Date: Fri, 23 Aug 1996 12:33:26 -0700 Subject: [Atheist] AANEWS for August 23, 1996 nn nn
Date: Fri, 23 Aug 1996 12:33:26 -0700
Subject: [Atheist] AANEWS for August 23, 1996
Reply-To: email@example.com, AMERICAN.ATHEISTS@listserv.direct.net
nnnnnnnnnn AANEWS nnnnnnnnnn
#137 uuuuuuuuuuuuuuuuuuuu 8/23/96
In This Issue...
* More First Amendment Battles in Utah
* Coalition Plans Rally at Demo Convention
* TheistWatch: When IS It The 21st. Century, Anyway?
* About This List...
RELIGIOUS GROUPS FILE BRIEF IN BAUCHMAN CASE
Rachel Bauchman, the Utah high school student who said that a capella
choir was singing blatantly religious songs as part of a class curriculum and
sued public officials, picked up support on Wednesday from a somewhat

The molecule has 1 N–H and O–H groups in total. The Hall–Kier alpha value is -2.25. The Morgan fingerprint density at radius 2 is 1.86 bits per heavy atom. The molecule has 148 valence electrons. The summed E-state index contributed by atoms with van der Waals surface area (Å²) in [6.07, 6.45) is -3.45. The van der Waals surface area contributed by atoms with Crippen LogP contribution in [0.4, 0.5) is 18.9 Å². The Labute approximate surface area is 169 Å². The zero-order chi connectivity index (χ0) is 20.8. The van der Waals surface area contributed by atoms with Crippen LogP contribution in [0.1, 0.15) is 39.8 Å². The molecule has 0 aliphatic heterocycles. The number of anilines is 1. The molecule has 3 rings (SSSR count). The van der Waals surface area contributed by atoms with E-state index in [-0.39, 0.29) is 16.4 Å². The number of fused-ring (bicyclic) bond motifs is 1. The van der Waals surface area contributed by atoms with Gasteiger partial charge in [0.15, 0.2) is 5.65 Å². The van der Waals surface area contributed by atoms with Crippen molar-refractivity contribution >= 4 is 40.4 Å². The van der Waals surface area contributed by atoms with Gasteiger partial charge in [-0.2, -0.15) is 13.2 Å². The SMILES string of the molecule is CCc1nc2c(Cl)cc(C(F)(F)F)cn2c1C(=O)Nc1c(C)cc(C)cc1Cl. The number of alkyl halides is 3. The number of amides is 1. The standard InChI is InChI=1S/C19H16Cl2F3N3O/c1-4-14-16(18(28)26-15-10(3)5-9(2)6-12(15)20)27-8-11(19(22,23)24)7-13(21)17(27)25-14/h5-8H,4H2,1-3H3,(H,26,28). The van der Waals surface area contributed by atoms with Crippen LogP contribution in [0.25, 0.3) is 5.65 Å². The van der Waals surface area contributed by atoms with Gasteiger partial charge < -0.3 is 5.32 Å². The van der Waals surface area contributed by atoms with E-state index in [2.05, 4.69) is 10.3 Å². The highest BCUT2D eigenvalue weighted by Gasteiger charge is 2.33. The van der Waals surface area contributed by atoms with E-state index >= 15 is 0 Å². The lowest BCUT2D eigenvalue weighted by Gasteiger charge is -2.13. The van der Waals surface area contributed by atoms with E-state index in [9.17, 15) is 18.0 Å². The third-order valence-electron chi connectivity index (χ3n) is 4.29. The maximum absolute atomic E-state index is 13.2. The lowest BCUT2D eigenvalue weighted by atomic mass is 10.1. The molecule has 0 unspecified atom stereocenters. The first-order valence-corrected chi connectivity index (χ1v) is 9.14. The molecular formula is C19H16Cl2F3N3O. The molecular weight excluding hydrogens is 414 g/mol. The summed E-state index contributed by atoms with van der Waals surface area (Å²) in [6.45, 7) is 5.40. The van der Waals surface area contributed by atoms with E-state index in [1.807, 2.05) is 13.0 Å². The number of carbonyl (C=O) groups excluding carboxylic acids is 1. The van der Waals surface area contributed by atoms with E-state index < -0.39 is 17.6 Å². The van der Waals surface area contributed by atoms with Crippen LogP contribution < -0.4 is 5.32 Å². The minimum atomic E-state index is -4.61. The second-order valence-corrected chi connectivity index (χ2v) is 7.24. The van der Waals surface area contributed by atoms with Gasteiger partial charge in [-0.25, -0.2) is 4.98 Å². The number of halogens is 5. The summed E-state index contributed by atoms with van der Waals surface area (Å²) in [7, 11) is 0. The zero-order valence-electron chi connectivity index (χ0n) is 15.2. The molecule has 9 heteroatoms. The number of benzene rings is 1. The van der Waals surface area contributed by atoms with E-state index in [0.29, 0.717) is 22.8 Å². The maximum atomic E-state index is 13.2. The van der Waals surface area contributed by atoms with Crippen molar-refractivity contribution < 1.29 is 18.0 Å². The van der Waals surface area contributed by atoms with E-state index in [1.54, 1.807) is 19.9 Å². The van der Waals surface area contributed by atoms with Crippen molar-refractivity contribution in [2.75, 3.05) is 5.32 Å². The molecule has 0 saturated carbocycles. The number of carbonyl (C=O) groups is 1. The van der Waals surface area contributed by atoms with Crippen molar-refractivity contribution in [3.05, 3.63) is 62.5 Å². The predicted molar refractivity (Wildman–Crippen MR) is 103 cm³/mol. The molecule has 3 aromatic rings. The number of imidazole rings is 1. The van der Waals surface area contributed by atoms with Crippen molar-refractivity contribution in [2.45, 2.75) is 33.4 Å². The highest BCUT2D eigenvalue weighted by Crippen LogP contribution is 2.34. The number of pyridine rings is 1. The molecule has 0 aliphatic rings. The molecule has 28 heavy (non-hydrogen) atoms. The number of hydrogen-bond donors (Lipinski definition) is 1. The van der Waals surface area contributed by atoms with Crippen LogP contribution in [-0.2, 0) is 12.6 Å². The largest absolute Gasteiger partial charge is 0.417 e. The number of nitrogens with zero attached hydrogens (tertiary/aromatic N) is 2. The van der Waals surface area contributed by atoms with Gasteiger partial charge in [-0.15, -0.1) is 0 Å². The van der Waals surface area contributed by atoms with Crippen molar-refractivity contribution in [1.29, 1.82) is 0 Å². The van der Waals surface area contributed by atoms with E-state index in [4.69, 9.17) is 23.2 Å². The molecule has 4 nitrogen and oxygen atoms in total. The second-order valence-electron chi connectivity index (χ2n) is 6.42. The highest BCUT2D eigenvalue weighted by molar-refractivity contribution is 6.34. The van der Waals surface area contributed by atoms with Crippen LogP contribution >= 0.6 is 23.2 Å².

unlikely quarter -- religious groups. Six different organizations filed a
32-page brief supporting Bauchman, charging that "Public school sponsored
attendance at religious services and the use of a public school teaching
position as a pulpit to preach religion" was morally wrong and
The suit was filed on behalf of the United Church of Christ, Presbyterian
Church (U.S.A.), American Jewish Committee, Anti-Defamation League, General
Conference of Seventh-day Adventists, and Union of American Hebrew
Congregations. New York attorney Colby Smith, who represents the group,
said: "Each amicus is a leading religious institution that believes strongly
in preserving religious freedom in the constitutionally mandated separation
of church and state, especially in the field of public education."
Bauchman's 1995 lawsuit stems from events which started the previous year
when Rachel -- then in the 10th-grade-- got involved in the choir at West
High School in Salt Lake City. She was "floored" when the Director, Richard
Torgerson distributed a list of songs all of which were religion and which
praised "Jesus as the Lord, Savior and King," according to Bauchman, who